Day 19 – Ha Noi to Home – End of the Road

3 05 2012

I slept like the proverbial dead. The beds in the AVI Hotel were large and comfortable, and incredibly the hotel and it’s surroundings were quiet. Of course I could not escape the inevitable rooster proudly declaring it’s presence to the world. I was exhausted but elated. I really felt like I had achieved something special, I felt privileged to have experienced so much. In fact I am still processing it all now, my tiny brain is overloaded with the trip.

Breakfast was a simple but delicious fried eggs and soft bread, and some orange segments. Plus some of the most delicious coffee I had drunk in Vietnam. Mr Vi and his wife were warm and hospitable hosts and I felt most welcome with them. I still had the dubious company of Sylvie so we decided to explore the local market.

The market was very small but was beginning to pack up when we arrived. Sylvie wanted to eat (again) so with her stomach rumbling off we went. The locals were very friendly and there was no hard sell, for the moment. It was mostly a fruit and vegetable market, but some stores were selling meat that had been outside in the air for some time. I didn’t want to think about what type of meat it was, or what was living in it ! Toan had told me that 98% of the dogs we had seen would end up cooked. it had made me a little more tolerant of their barking, as I knew what fate had in line for them.

We approached one store and the guy on there became rather animated. He was babbling at 200KPH in Vietnamese at us and of course neither of us understood a single word. Then another store holder came over with a bundle of clothes, and started literally shoving a dress onto Sylvie. It was really comical and they seemed to find it funny too. We knew that it was a ruse to get us to buy it ! Still it made an excellent photo opportunity.

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We were attracting quite a crowd, and I think the old woman now wanted paying ! Still we had no intention on buying the dress, so managed to escape intact. The village itself was quite small and quiet by Vietnamese standards, so a cheeky ice cream satisfied our sweet tooth.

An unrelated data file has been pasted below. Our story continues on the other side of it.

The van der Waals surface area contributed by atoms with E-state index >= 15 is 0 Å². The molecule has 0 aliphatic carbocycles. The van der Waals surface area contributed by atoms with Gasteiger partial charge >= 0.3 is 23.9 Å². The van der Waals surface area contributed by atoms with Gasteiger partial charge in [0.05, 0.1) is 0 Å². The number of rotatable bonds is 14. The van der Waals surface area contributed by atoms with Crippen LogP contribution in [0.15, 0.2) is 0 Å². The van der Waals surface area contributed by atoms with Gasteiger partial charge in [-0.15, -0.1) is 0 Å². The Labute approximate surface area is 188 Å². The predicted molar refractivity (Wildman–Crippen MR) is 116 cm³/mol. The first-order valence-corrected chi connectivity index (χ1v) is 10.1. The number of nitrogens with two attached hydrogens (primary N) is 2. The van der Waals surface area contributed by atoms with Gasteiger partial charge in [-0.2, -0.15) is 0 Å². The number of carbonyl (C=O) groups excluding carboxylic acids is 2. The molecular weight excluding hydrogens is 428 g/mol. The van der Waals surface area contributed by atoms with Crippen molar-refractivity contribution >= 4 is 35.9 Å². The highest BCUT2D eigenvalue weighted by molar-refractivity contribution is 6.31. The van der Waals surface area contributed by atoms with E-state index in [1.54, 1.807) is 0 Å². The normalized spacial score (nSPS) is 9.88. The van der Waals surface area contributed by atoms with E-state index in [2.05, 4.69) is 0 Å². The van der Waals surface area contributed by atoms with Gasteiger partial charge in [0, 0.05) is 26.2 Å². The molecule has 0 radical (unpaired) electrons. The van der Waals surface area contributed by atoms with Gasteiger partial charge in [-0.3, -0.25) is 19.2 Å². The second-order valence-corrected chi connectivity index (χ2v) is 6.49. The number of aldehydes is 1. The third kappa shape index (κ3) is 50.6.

The taxi was booked to take me to the airport at 1pm, and that was fast approaching. It was a fixed price of $5 to the airport, which is probably way over the odds but it was trouble free and worth every penny.

Vietnam still had a couple of surprises in store for me. The first one really tested my patience to it’s limit, and I did experience a sense of humour failure. Vietnam Airlines insist on you presenting the credit card used for purchasing the ticket. No doubt you have guessed where the required credit card is…that’s right back in England. So it took me giving every form of ID that I had to them, but that was still not sufficient. I had to purchase another ticket on the proviso that I would receive a refund on the original. Knowing how crafty airlines are, I don’t think that I will receive that refund. That could be the cynic in me though !

Sylvie and I parted ways, we had had good fun together and I hope she keeps in touch. Her plan was to find a guest house in Ha Noi, or worst case to Couch Surf. It was a rush to get to the gate as the ticket based shenanigans had almost made me miss the flight.

Landing in HCMC I wanted to blow the VND that I had left on tacky souvenirs. Again Vietnam has already got this covered, so I stocked up on wonderful pictures and the obligatory red star T-Shirt. The assistant in the store was wondering why I was carrying a motorcycle helmet around, so I relayed the past 17 days to her. She simply said “You crazy”, then wanted to try the helmet on.

[caption id="" align="aligncenter" width="600" caption="This is Red Leader"] This is Red Leader

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Her curiosity satisfied, I relaxed with a 333 beer before joining the flight. The flight was packed, and a guy sat next to me who didn’t know what deodorant or the anti social effects of body odour. Then someone behind me was sick, the noise of them retching actually waking me up. Then came the smell…there is something very unsettling about smelling someone else vomit. Especially when you can’t get away from it.

So, now I am sat in Istanbul airport waiting for my final flight. I feel kind of strange. I have lived a very simple existence over the past few weeks in an alien land with an alien culture. I think of what lays ahead for me over the next few weeks and it’s a complete 180 degrees. In fact it’s so diverse my head is spinning just thinking about it.

After seeing how a large number of people in Vietnam live such a hand to mouth existence, meeting and playing with orphans, and feeling the most free that I ever have…I am going to struggle to return to ‘normality’. Depeche Mode’s “I Belong Here” is randomly playing on my iPod.

Fate is screwing with me…

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One response

10 05 2012
travelersdish

Good luck with your re-acclimatization. I still look around me, and can’t believe that I’m “here” – wherever “here” happens to be, I suspect I’ll be feeling this way for a long time to come. I’m heading to Vietnam next week, and look forward to reading your old posts for advice. Keep blogging and let us all know how it goes heading back to the “real world”!

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